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Friday 26 March 2021

Japan Society Chairman's Blog (37)

Japan Society Chairman's Blog (37)

Dear Japan Society members and friends

One of the most surreal aspects of this long pandemic has been the sight on television of professional sports being played in vast stadiums with no spectators. At least for rugby fans this did not make the now almost-concluded Six Nations tournament any less exciting, but I did find myself occasionally wondering how it must feel for the players. Perhaps they are so absorbed in the contest and in doing their jobs that the absence of noise makes little difference, and I confess to finding it slightly irritating when broadcasters choose to inject  artificial crowd noise into the proceedings. This is one way in which Japan’s COVID-19 experience has been very different from those in Europe for it has remained one of the few countries in which spectators have continued to be admitted to watch professional sports, albeit generally in more distanced arrangements than before the pandemic. 
Now that the least surprising announcement of the year has been made – namely, that no foreign spectators will be allowed to attend the Olympic and Paralympic Games this summer – this practice and experience needs to be born in mind. It is sad, of course, that the 630,000 tickets sold to overseas residents will have to be refunded and that the Games will not provide the sort of international festival atmosphere that Japan saw and enjoyed during the Rugby World Cup in 2019. But in these circumstances, for the Games to go ahead at all must be counted as a pretty good outcome. It was nice to see the torch relay setting off on 25 March from Fukushima for its 121-day journey through all 47 prefectures, with the torch to be carried by a rather remarkable 10,000 people in all. I just hope that once the Games are opened on 24 July Japan’s experience in managing spectator sports during the pandemic will mean that the stadiums can be made to look and feel full and atmospheric, for the competitors’ sake -- and, I admit, so that when I watch events on TV I will be able to avoid the irritation of realising that I am hearing fake cheering.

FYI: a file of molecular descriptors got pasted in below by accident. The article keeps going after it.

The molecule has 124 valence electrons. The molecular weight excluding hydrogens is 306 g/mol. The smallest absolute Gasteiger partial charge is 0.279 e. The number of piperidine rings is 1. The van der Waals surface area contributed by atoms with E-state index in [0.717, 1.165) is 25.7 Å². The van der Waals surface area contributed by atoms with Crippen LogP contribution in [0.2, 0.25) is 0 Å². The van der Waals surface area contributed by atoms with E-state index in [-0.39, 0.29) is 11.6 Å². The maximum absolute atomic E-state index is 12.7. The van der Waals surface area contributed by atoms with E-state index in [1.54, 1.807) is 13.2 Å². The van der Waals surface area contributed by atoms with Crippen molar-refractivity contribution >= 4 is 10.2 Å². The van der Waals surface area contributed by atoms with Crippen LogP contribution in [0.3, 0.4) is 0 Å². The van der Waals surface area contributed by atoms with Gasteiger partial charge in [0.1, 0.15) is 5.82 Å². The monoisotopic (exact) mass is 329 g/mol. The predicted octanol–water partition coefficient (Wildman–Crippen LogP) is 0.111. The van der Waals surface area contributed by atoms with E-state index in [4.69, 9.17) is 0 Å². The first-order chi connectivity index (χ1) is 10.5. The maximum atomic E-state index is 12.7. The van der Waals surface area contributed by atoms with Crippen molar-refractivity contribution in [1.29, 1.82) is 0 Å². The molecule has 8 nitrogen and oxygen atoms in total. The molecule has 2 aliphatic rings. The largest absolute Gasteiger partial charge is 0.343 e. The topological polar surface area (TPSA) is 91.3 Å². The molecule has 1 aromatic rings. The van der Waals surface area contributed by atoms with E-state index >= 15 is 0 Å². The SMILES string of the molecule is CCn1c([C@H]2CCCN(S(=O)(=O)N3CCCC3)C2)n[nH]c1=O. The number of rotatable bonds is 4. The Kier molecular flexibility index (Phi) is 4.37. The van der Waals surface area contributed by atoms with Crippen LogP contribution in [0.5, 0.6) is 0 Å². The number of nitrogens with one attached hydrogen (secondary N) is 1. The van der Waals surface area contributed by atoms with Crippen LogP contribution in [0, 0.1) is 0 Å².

The Games will still, I also hope, be able to feel like a celebration of emergence from the pandemic, even though the world will by July still sadly be far from having beaten the virus given what a small proportion of the world’s population will have been vaccinated by then. Our chances of being able to travel to see the cherry blossoms in bloom in Japan this time next year, or for our Japanese friends to visit the UK and see the daffodils while reciting Wordsworth, depend very much on working together to get both vaccine production and administration far larger and more extensive than they yet areA little over 500 million vaccine doses had been produced worldwide by mid-March, which was a great achievement, but roughly 20 times that amount will be needed before the majority of the world’s adult population can have received their jabs. To borrow from the Olympics it is a marathon, not a sprint – though, to look on the positive side, if the various pharmaceutical firms’ currently declared target production of about 9 billion doses by the end of 2021 is achieved by the myriad of entities now involved, including many both in the UK and Japan, then gold medals will truly be deserved, all round. The companies deserve all the encouragement, and help, they can get.